# [YMP/EM-04001] Grounded Conducting Sphere and a Point Charge

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Two point charges $$Q$$ and $$Q^\prime$$ are located at positions given by $$\vec{a}, \vec{b}, (a\ne b)$$. Find the conditions on $$Q, Q^\prime, a, b$$  so that the potential on the surface of a sphere of radius $$R$$ with center at the origin may be zero.

Note the result of this problem is used in solution for electric potential of a grounded conducting sphere in presence of a point charge by the method of images.

The potential due to the two charges at point $$\vec{r}$$ is given by $\Phi(\vec{r}) = \frac{1}{4\pi\epsilon_0}\frac{Q}{|\vec{r}-\vec{a}|} + \frac{1}{4\pi\epsilon_0}\frac{Q^\prime}{|\vec{r}-\vec{b}|}$ The condition that the potential at an arbitrary point P, position vector $$= R \hat{n}$$, on the sphere be zero is

\begin{eqnarray}
\frac{1}{4\pi\epsilon_0}\frac{Q}{|\vec{r}-\vec{a}|} +
\frac{1}{4\pi\epsilon_0}\frac{Q^\prime}{|\vec{r}-\vec{b}|}&=&0 \\
Q^\prime {|R\vec{n}-\vec{a}|} +
Q{|R\vec{n}-\vec{b}|}&=&0\label{EQ01}
\end{eqnarray}

By symmetry the centre of the sphere and the positions of the two point charges must be in a straight line. Thus vectors $$\vec{a}$$ and $$\vec(b)$$ must be parallel and we write $\vec{a} = a\hat{m}, \qquad \vec{b} = b \hat{m}.$ Squaring the relation \eqref{EQ01} we demand that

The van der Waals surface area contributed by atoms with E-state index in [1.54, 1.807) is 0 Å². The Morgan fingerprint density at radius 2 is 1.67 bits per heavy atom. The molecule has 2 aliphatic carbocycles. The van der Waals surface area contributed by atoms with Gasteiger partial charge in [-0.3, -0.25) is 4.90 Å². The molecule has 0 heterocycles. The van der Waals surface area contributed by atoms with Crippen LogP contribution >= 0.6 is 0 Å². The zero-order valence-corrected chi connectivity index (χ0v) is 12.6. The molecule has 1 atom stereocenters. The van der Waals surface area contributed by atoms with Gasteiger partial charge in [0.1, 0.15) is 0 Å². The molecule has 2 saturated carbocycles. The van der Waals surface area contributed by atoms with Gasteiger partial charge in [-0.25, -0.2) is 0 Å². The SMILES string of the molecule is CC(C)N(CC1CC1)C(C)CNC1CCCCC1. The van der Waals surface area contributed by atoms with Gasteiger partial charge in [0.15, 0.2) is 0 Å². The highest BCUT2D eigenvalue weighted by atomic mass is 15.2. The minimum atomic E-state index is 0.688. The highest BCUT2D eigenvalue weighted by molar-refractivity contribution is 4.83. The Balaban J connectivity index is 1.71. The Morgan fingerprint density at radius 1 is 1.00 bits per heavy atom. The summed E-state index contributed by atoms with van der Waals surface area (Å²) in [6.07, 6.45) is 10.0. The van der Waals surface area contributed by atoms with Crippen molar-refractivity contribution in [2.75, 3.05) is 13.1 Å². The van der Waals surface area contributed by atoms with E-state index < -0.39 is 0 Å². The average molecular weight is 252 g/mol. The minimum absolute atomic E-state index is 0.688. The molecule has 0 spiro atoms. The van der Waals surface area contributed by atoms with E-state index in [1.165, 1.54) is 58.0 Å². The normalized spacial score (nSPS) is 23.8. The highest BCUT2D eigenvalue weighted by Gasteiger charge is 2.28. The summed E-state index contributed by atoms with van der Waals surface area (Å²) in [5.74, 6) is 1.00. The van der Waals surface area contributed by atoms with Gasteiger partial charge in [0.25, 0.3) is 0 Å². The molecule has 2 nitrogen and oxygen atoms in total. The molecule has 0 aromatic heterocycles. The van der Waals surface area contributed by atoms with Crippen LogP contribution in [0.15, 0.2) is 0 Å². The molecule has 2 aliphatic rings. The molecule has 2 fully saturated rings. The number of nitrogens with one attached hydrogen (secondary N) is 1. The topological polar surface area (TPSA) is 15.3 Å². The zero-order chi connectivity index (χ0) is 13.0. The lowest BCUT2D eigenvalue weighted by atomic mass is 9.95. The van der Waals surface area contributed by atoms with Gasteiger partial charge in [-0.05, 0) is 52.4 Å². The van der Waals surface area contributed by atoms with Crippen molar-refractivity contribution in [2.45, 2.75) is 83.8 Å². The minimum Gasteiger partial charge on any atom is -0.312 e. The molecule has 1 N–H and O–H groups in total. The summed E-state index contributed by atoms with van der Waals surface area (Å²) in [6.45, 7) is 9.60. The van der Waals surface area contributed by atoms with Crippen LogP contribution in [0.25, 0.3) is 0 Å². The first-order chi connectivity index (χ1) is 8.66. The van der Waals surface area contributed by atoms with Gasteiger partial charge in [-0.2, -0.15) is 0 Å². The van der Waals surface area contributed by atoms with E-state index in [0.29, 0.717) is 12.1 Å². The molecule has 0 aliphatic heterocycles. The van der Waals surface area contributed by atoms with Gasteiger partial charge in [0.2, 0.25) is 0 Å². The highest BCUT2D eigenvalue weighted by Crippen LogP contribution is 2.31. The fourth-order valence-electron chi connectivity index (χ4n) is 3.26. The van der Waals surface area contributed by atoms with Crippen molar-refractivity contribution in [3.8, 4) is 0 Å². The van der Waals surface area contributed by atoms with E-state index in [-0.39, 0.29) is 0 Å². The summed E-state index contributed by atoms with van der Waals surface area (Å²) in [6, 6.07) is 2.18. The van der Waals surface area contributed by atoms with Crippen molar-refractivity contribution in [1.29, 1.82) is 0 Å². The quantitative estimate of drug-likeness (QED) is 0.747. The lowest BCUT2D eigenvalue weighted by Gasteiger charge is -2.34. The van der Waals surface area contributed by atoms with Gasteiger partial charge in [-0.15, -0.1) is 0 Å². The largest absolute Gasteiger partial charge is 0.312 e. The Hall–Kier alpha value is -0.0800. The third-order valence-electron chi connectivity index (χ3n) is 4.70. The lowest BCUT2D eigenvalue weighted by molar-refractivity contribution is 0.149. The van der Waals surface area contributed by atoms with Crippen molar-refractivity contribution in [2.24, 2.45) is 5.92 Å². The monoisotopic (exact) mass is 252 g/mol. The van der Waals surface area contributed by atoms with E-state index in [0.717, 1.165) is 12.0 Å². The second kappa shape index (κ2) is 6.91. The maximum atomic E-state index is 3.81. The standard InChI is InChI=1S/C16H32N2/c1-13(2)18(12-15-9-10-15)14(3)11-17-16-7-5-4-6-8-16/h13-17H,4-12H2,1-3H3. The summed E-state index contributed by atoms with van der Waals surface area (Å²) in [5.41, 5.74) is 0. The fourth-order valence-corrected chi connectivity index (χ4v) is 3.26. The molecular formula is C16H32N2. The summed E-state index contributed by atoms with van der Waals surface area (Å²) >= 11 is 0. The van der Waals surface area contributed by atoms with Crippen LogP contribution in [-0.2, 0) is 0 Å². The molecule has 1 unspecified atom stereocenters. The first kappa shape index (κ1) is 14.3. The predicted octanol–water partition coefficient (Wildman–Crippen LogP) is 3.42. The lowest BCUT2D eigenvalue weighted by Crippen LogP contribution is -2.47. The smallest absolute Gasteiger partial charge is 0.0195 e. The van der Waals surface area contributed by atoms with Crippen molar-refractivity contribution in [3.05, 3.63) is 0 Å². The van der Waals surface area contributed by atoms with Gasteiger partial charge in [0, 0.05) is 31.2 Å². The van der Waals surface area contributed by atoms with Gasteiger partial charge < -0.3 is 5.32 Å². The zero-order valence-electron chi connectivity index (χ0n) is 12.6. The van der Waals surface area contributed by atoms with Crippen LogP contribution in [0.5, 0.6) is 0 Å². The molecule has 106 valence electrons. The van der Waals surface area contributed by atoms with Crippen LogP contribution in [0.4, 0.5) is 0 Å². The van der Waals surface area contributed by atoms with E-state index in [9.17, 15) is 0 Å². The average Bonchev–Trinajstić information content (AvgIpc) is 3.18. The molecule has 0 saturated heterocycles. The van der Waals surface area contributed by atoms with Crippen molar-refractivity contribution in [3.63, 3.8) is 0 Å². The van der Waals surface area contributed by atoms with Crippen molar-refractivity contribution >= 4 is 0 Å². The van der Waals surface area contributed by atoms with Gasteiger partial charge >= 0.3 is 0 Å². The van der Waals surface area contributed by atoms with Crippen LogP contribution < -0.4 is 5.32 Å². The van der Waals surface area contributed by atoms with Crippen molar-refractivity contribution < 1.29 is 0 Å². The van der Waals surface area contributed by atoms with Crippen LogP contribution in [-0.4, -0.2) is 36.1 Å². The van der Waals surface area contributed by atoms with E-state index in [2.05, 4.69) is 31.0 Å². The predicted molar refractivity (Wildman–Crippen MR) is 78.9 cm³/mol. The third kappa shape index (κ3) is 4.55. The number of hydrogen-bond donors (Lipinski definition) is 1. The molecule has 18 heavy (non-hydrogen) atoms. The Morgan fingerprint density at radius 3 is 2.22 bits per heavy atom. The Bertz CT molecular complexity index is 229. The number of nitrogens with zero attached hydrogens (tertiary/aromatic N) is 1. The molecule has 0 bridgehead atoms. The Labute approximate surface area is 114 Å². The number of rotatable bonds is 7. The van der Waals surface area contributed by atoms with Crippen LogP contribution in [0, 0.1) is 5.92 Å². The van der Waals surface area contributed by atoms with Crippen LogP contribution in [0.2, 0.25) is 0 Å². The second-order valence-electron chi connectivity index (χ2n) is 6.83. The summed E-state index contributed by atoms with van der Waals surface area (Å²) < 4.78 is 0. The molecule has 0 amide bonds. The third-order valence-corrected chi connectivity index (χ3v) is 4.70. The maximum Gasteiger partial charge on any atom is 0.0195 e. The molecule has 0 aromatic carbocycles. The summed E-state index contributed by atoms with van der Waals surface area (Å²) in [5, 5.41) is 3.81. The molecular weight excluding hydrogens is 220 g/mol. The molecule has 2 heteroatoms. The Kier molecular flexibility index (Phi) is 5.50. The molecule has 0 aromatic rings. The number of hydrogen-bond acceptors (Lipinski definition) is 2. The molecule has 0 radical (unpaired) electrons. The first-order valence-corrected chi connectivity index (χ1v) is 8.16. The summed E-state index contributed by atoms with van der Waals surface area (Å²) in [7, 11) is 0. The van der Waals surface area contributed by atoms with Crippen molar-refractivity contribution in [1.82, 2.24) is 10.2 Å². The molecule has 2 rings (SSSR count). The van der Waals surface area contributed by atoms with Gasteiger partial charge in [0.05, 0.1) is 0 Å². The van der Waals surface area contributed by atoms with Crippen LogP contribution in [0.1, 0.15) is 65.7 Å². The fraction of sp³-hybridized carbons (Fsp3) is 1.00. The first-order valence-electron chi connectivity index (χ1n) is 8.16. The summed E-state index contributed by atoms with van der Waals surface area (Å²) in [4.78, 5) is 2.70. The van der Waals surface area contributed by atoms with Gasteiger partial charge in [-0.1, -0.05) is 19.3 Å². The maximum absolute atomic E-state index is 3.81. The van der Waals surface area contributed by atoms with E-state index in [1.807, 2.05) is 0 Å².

\begin{eqnarray}
Q^{\prime 2}\{ R^2+ b^2 -2Rb\, \hat{m}\cdot\hat{n}\}  =  Q^2\{ R^2+ a^2 -2Ra\,
\hat{m}\cdot\hat{n}\}
\end{eqnarray}

The above relation must hold for all $$\hat{m} \cdot \hat{n}$$. This gives two relations

\begin{eqnarray}
Q^{\prime 2} b  &=&  Q^2 a \label{EQ02}\\
Q^{\prime 2}\{ R^2+ b^2 \}  &=& Q^2\{ R^2+ a^2 \}\label{EQ03}
\end{eqnarray}

Substituting $$Q^{\prime2}=Q^2(a/b)$$, from \eqRef{EQ02}, in \eqref{EQ03}, gives

\begin{eqnarray}
&&  Q^2 \frac{a}{b}(R^2+b^2)= Q^2 (R^2+a^2)\\
\Rightarrow &&   aR^2+ab^2 =bR^2 + ba^2\\
\Rightarrow && (a-b)R^2 - ab(a-b) =0 \\
\Rightarrow && R^2 = ab \\
\end{eqnarray}

It is obvious that the sign of $$Q$$ and $$Q^\prime$$ must be opposite. Hence

\begin{eqnarray}
Q^{\prime} &=& - Q \sqrt{a/b}
\end{eqnarray}

Thus we have the answer \begin{equation} \boxed{ Q^\prime = - \frac{Q a^2}{R}, \qquad   b =  \frac{R^2}{a}.} \end{equation} Download: em-ymp-04001.pdf (34.42 KB)

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